Old habits die hard.
If you’ve been a manager for more than 10 years, you may think, “If it ain’t broke, don’t fix it.” But some things don’t have to broken to be changed or improved, and Millennials are the change that is happening in the workplace.
Today’s younger Millennials aren’t looking for a manager — they’re looking for a coach, especially younger, Second-Wave Millennials. A manager manages performance, and a coach manages development. While a manager sets your goals, tracks your performance, gives you raises, promotes you, fires you (very functional things), what a coach does is motivate you. Coaches provide feedback. They fit you into a team. They improve your skills. They give you advice. It’s a one-on-one experience.
Even while coaching, the principles of good management still need to apply: clear expectations, a means of tracking progress, and rewards for achieving goals. But how a manager manages, especially for Millennials, should be more like a coach—developing his or her employee with close supervision and a watchful, caring eye.
Coaching is the new managing for Millennials.
Here’s why: Millennials grew up to believe they were special. I know… you are already rolling your eyes, but after 20-years of conditioning, they expect more individualized attention, and you can’t change that overnight. A distant authority figure doling out unexplained assignments and goals without explaining how to get to those goals is not the way to develop good employees today. On the other hand, someone who will work closely with them, mentoring and partnering, coaching them to better performance, will experience far greater levels of productivity.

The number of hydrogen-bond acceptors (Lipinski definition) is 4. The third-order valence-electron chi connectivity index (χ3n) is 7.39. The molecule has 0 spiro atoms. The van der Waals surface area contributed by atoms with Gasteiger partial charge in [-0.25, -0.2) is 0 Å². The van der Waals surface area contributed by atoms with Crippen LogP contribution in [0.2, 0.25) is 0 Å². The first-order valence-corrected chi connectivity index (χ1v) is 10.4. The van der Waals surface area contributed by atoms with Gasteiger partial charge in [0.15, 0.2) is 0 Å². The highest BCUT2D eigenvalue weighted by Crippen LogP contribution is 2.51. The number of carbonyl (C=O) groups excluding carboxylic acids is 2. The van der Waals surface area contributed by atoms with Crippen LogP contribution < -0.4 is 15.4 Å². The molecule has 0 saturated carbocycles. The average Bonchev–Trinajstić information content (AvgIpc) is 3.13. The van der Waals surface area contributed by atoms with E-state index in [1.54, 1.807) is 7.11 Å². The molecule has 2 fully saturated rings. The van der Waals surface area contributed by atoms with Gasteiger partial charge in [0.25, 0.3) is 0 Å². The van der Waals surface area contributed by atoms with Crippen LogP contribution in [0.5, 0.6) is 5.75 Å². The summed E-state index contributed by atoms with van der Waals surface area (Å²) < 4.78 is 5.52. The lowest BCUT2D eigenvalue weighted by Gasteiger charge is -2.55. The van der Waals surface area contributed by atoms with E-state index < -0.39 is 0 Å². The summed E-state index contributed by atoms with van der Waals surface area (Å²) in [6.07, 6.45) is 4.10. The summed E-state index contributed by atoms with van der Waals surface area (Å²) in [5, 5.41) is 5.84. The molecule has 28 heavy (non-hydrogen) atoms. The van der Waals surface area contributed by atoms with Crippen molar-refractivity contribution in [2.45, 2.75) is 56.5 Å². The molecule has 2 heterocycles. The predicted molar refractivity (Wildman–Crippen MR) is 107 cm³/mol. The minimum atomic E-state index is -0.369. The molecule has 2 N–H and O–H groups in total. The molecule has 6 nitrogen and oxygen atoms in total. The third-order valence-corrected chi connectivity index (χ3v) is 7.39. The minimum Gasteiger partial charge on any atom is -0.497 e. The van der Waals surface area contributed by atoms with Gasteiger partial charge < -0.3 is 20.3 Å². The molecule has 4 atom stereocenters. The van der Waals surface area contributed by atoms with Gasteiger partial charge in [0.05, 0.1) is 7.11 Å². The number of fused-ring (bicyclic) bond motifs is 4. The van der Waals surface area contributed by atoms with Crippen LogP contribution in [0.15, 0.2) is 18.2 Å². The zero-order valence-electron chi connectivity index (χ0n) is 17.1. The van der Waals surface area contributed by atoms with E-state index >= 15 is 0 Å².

One of the best ways to be a good coach is by providing them with goals that are clear, achievable and incremental. Millennials in the workplace are surprisingly goal-oriented—as much or more than their Boomer and Gen X counterparts. Of the three generations currently in the workforce, Millennials are decidedly the most focused “on the prize.”
In fact, a survey from LifeCourse Associates revealed 69 percent of Millennials say they like it when their supervisor provides them with hands-on guidance and direction to reach their goals. Just 40 percent of Boomers and Gen Xers said that.
In addition, be sure to provide frequent feedback on their progress. Since they were children, Millennials have been conditioned to get guidance and feedback constantly at school and in their extra-curriculars. As a coach, consider more frequent (daily, even) check-ins with your Millennial employees.
Coaching, not managing, may be what gets your organization to higher levels of productivity — led by some of your youngest team members. Managing may not be broken, but it’s time for an upgrade.
Warren Wright is author of Second-Wave Millennials: Tapping the Potential of America’s Youth. It is due for release in November. This blog is taken from an excerpt of the book.
The Case for Coaching Millennial Employees
Old habits die hard.